The Neko DPNs’ somewhat unusual shape is reminiscent of a cable needle; once accustomed to Neko needles, many knitters find that their narrow-circumference projects work up faster with these. They do share one important characteristic with classic DPNs — as narrow pieces of plastic, they can break under too much force.
If you have a heavy hand or tight gauge, you may need to loosen up to use them (though, that’s probably a good idea for your hands anyways).
Addi Flexiflip Needles
For knitters who find plastic an uncomfortable or ‘grabby’ material, trusted German brand Addi recently released a similar 3-needle option using their classic nickel- or bronze-coated brass circular needles and a short, flexible cable. They’re marketed as the Addi Flexiflips in the US, and the Addi CrazyTrio elsewhere, priced at $25-30 a set.
These don’t have the permanent hard bend in them that the Neko needles have; in fact, they look like very, very short circular needles.
The 1” cable is flanked by two 3.5” long metal needle tips, each with a different tip profile. One side will have the more blunt Addi Turbo tip, which is better for yarn that splits; the other side has the sharper Addi Rocket point, giving you better precision for finer-gauge projects.
We like the option to essentially have two needles in one, particularly for those who knit a variety of hats, gloves, socks, and sleeves. Addi Knitting Needles are known for their particularly smooth coating, so if you’re prone to loose knitting, you may not want to risk dropping stitches due to the slick finish.
The perfect needle length for sock knitting
If ultra-long needles are too tangle-prone and the trio of faux-DPNs still too fiddly, is there a happy middle ground?
Some knitters claim to have found the Goldilocks of knitting needles in the often raved-about 9” circular knitting needle. Users of this technique praise the compact nature of the project and rejoice over not switching needles two to four times per round.
If your sock or sleeve knitting projects often have simple ribbing or stockinette you want to speed through, you may want to try out the ultra smooth stainless steel HiyaHiya 9” Circular Needles or the ChiaoGoo 9” Circular Needles, coming in around $10 and $8, respectively.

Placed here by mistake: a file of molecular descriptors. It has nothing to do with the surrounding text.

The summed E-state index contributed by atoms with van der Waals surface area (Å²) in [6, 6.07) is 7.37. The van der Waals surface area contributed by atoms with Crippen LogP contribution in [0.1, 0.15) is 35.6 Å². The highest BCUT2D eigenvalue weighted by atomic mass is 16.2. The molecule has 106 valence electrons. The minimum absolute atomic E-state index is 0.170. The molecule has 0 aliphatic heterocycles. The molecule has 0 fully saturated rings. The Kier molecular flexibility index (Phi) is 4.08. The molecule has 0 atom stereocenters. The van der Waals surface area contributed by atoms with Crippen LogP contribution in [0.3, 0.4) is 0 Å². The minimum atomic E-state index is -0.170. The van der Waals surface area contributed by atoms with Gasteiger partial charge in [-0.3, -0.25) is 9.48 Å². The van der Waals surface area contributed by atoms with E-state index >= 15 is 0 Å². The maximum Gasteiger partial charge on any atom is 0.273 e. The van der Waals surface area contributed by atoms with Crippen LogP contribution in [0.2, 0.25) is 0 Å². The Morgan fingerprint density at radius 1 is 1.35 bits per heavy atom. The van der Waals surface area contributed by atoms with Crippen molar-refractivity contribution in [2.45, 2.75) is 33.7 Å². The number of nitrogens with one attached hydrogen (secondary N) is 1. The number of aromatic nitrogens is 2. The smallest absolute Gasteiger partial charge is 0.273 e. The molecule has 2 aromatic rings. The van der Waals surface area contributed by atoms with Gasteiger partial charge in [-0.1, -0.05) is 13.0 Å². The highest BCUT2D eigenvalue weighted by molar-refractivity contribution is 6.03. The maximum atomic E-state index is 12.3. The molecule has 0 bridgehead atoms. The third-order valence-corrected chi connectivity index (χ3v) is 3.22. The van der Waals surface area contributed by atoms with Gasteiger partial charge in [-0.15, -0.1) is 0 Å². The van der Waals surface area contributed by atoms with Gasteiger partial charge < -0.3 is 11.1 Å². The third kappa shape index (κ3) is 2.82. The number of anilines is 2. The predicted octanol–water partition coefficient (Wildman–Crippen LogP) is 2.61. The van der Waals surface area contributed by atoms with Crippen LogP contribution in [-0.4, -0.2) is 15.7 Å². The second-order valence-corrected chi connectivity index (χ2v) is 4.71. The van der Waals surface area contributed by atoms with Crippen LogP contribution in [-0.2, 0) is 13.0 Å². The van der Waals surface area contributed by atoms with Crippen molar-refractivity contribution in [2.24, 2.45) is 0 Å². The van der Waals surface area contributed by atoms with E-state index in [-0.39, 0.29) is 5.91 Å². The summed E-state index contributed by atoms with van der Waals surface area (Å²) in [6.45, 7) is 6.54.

You can’t go wrong with either needle, as both offer warranties and an excellent build. HiyaHiya needle tips are just a little sharper, though that isn’t necessarily better. If you tend to unconsciously ‘push’ your needle points with your finger tips, you may find that the sharp tips hurt after a few minutes of knitting.
Also a note to knitters who experience hand pain while knitting: beware, the actual tips on these 9” needles are only 1.5” in length on either end of a 6” cable (have you ever tried to write with a stubby pencil?) Those whose hands cramp easily may prefer the Addi EasyKnit needle, which is a 10” circular needle with one shorter (1.75”) and one longer (2.75”) needle tip flanking a 5.5” cable. Giving you nearly the same adaptability as a symmetrical 9” circular, the Addi EasyKnits also give you a more comfortable needle tip for your dominant hand.
Whichever you choose, just remember that despite your best efforts, your 9-10” needle won’t contort enough for you to cast on or graft the toe of your sock. While we don’t recommend them to new sock knitters because the cost nearly doubles, if you already have a set of DPNs or a 40” needle, then a 9-10” circular might be just the needle to get you excited about your next sock project.